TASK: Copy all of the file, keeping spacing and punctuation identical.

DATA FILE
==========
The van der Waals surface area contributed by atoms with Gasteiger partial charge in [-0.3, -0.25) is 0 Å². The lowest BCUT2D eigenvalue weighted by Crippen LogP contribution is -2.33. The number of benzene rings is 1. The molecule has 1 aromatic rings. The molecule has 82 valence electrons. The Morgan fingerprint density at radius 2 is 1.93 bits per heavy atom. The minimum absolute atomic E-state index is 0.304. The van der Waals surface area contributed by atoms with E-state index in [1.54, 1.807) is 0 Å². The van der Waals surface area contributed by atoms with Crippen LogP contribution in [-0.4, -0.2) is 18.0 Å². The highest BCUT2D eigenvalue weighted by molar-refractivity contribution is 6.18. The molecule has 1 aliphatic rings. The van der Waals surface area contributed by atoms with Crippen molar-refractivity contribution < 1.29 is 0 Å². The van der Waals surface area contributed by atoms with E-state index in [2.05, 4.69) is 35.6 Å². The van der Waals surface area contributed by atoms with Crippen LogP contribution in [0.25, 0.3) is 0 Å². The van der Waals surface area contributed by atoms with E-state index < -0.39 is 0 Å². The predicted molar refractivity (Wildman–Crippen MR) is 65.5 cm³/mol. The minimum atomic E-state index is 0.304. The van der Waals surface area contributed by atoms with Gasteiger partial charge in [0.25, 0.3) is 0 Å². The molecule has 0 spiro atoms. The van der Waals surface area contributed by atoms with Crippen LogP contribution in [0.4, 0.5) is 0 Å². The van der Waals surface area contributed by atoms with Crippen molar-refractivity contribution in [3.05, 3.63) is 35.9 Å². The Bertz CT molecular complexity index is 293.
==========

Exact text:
The van der Waals surface area contributed by atoms with Gasteiger partial charge in [-0.3, -0.25) is 0 Å². The lowest BCUT2D eigenvalue weighted by Crippen LogP contribution is -2.33. The number of benzene rings is 1. The molecule has 1 aromatic rings. The molecule has 82 valence electrons. The Morgan fingerprint density at radius 2 is 1.93 bits per heavy atom. The minimum absolute atomic E-state index is 0.304. The van der Waals surface area contributed by atoms with E-state index in [1.54, 1.807) is 0 Å². The van der Waals surface area contributed by atoms with Crippen LogP contribution in [-0.4, -0.2) is 18.0 Å². The highest BCUT2D eigenvalue weighted by molar-refractivity contribution is 6.18. The molecule has 1 aliphatic rings. The van der Waals surface area contributed by atoms with Crippen molar-refractivity contribution < 1.29 is 0 Å². The van der Waals surface area contributed by atoms with E-state index in [2.05, 4.69) is 35.6 Å². The van der Waals surface area contributed by atoms with Crippen LogP contribution in [0.25, 0.3) is 0 Å². The van der Waals surface area contributed by atoms with E-state index < -0.39 is 0 Å². The predicted molar refractivity (Wildman–Crippen MR) is 65.5 cm³/mol. The minimum atomic E-state index is 0.304. The van der Waals surface area contributed by atoms with Gasteiger partial charge in [0.25, 0.3) is 0 Å². The molecule has 0 spiro atoms. The van der Waals surface area contributed by atoms with Crippen LogP contribution in [0.4, 0.5) is 0 Å². The van der Waals surface area contributed by atoms with Crippen molar-refractivity contribution in [3.05, 3.63) is 35.9 Å². The Bertz CT molecular complexity index is 293.